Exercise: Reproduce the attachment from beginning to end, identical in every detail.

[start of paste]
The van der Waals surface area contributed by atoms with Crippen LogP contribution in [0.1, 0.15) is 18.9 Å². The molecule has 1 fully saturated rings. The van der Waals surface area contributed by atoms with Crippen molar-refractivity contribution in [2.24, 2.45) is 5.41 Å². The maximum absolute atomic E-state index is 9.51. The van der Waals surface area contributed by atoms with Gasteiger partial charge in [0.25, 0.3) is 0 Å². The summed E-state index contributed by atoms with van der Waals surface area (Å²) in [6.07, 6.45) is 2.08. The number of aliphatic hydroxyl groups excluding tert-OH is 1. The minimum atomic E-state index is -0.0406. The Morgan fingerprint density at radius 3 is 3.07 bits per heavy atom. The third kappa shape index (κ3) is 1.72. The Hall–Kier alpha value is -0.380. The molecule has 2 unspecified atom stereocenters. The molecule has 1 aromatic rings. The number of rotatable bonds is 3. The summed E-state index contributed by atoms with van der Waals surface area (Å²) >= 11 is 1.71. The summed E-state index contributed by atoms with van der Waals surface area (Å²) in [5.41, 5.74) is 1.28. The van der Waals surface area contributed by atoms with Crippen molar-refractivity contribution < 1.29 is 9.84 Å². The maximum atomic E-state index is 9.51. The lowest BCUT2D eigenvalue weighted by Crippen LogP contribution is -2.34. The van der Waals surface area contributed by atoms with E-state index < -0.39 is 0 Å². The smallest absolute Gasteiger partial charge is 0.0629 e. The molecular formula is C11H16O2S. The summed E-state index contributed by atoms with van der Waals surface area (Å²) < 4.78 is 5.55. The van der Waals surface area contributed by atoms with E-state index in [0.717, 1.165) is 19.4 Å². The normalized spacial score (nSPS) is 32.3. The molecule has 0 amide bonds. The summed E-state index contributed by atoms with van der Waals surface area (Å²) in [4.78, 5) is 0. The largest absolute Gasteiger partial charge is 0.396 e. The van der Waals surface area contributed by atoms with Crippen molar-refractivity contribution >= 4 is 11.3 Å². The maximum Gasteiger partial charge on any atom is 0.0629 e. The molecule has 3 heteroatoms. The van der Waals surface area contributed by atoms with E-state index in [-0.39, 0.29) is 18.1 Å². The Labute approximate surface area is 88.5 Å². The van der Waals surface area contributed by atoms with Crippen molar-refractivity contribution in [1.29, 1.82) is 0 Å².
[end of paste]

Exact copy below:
The van der Waals surface area contributed by atoms with Crippen LogP contribution in [0.1, 0.15) is 18.9 Å². The molecule has 1 fully saturated rings. The van der Waals surface area contributed by atoms with Crippen molar-refractivity contribution in [2.24, 2.45) is 5.41 Å². The maximum absolute atomic E-state index is 9.51. The van der Waals surface area contributed by atoms with Gasteiger partial charge in [0.25, 0.3) is 0 Å². The summed E-state index contributed by atoms with van der Waals surface area (Å²) in [6.07, 6.45) is 2.08. The number of aliphatic hydroxyl groups excluding tert-OH is 1. The minimum atomic E-state index is -0.0406. The Morgan fingerprint density at radius 3 is 3.07 bits per heavy atom. The third kappa shape index (κ3) is 1.72. The Hall–Kier alpha value is -0.380. The molecule has 2 unspecified atom stereocenters. The molecule has 1 aromatic rings. The number of rotatable bonds is 3. The summed E-state index contributed by atoms with van der Waals surface area (Å²) >= 11 is 1.71. The summed E-state index contributed by atoms with van der Waals surface area (Å²) in [5.41, 5.74) is 1.28. The van der Waals surface area contributed by atoms with Crippen molar-refractivity contribution < 1.29 is 9.84 Å². The maximum atomic E-state index is 9.51. The lowest BCUT2D eigenvalue weighted by Crippen LogP contribution is -2.34. The van der Waals surface area contributed by atoms with E-state index < -0.39 is 0 Å². The smallest absolute Gasteiger partial charge is 0.0629 e. The molecular formula is C11H16O2S. The summed E-state index contributed by atoms with van der Waals surface area (Å²) < 4.78 is 5.55. The van der Waals surface area contributed by atoms with E-state index in [0.717, 1.165) is 19.4 Å². The normalized spacial score (nSPS) is 32.3. The molecule has 0 amide bonds. The summed E-state index contributed by atoms with van der Waals surface area (Å²) in [4.78, 5) is 0. The largest absolute Gasteiger partial charge is 0.396 e. The van der Waals surface area contributed by atoms with Crippen molar-refractivity contribution >= 4 is 11.3 Å². The maximum Gasteiger partial charge on any atom is 0.0629 e. The molecule has 3 heteroatoms. The van der Waals surface area contributed by atoms with E-state index in [-0.39, 0.29) is 18.1 Å². The Labute approximate surface area is 88.5 Å². The van der Waals surface area contributed by atoms with Crippen molar-refractivity contribution in [1.29, 1.82) is 0 Å².